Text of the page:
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|Title:||Micro/nano-mechanical study of deformation mechanisms and structure in amorphous metal||Authors:||Zeng, Jifang||Degree:||Ph.D.||Issue Date:||2013||Abstract:||In this thesis, micro- and nano-mechanical experiments combined with theoretical analyses were performed to investigate the mechanical heterogeneity in metallic glasses (MGs). Firstly, the anelastic deformation of MGs at ambient temperature was studied through spherical nanoindentation. The anelastic deformations in MGs were successfully revealed experimentally before shear banding occurs at room temperature. A general rheological model was proposed to rationalize the experimental results. Through the fitting of the experimental data to the model, we are able to quantify the structural inhomogeneity intrinsic to MGs in terms of local modulus and viscosity. The outcome of this investigation provides an important insight into the structure-property relation in MGs, and also shed light on the overall atomic packing in them. Secondly, we developed an experimental scheme to investigate the structural and mechanical origin of shear-banding-induced softening in a Zr-based BMG. Three BMG plates were plastically bent to different curvatures by using the mandrels of different diameter. The Young's modulus was measured via the Joslin-Oliver based Berkovich nanoindentation approach at a spatially resolved scale, of which the magnitudes remain nearly at a constant across the width of the BMG bent bars; in contrast, the hardness varies with the indentation location. As compared to the hardness measured before bending, the post-bending hardness is reduced significantly on the compressive side of the bend bars while remains almost unchanged on the tensile side. Interestingly, from the compression of micropillars, we didn't find any prominent change of the yield strengths and moduli of the BMG bend bars regardless of the pillar location. These findings suggest that residual stress plays a vital role in the plasticity-induced softening in the BMGs. In the last part of my thesis, we present our recent findings obtained through the high-resolution atomic force microscopy (HRAFM) on the evolution of the nanoscale structures in a metallic glass (MG) thin film. To reach the unprecedented spatial resolution of ~ 1nm, we have developed an experimental scheme to correct the possible AFM artifacts arising from surface adhesion and topography. After that, we systematically investigated the fractal growth of the dense-packing phases during the atomic packing evolves in an annealed Zr-Ni MG thin film. Through our HRAFM experiments, the annealing process of MGs was found to be associated with a fractal growth of some dense-packing phases. Based on these findings an important implication can be drawn that, with decreasing the cooling rate, the atomic structure of MGs become denser with a fractal packing of dense-packing phases. This fractal packing of the dense-packing phases constitutes the major overall structure feature of MGs and might dictate their structural revolution when subjected to mechanical deformation.||Subjects:||Metallic glasses.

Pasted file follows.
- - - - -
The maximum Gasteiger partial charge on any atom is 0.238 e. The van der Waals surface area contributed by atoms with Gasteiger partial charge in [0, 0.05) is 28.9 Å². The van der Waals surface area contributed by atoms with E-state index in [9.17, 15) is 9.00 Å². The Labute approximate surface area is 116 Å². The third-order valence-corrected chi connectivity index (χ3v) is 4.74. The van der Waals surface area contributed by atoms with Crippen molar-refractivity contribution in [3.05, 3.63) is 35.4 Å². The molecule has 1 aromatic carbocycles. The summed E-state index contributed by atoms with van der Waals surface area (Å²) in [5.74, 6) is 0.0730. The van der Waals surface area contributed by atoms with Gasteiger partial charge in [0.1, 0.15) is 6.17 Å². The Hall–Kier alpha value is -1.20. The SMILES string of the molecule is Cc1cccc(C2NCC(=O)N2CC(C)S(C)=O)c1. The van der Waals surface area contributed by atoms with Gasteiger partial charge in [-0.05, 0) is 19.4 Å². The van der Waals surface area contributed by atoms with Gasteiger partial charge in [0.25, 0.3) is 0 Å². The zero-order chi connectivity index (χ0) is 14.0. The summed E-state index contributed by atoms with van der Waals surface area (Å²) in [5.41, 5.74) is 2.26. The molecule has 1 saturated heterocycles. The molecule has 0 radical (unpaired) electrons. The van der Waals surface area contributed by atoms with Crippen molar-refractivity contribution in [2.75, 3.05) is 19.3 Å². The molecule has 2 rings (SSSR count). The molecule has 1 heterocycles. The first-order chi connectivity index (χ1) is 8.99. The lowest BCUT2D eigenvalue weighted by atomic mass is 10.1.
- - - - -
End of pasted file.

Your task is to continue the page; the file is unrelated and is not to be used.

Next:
Metallic glasses -- Mechanical properties.
Hong Kong Polytechnic University -- Dissertations
|Pages:||xxii, 165 leaves : ill. (some col.) ; 30 cm.|
|Appears in Collections:||Thesis|
View full-text via https://theses.lib.polyu.edu.hk/handle/200/7141
Citations as of May 15, 2022
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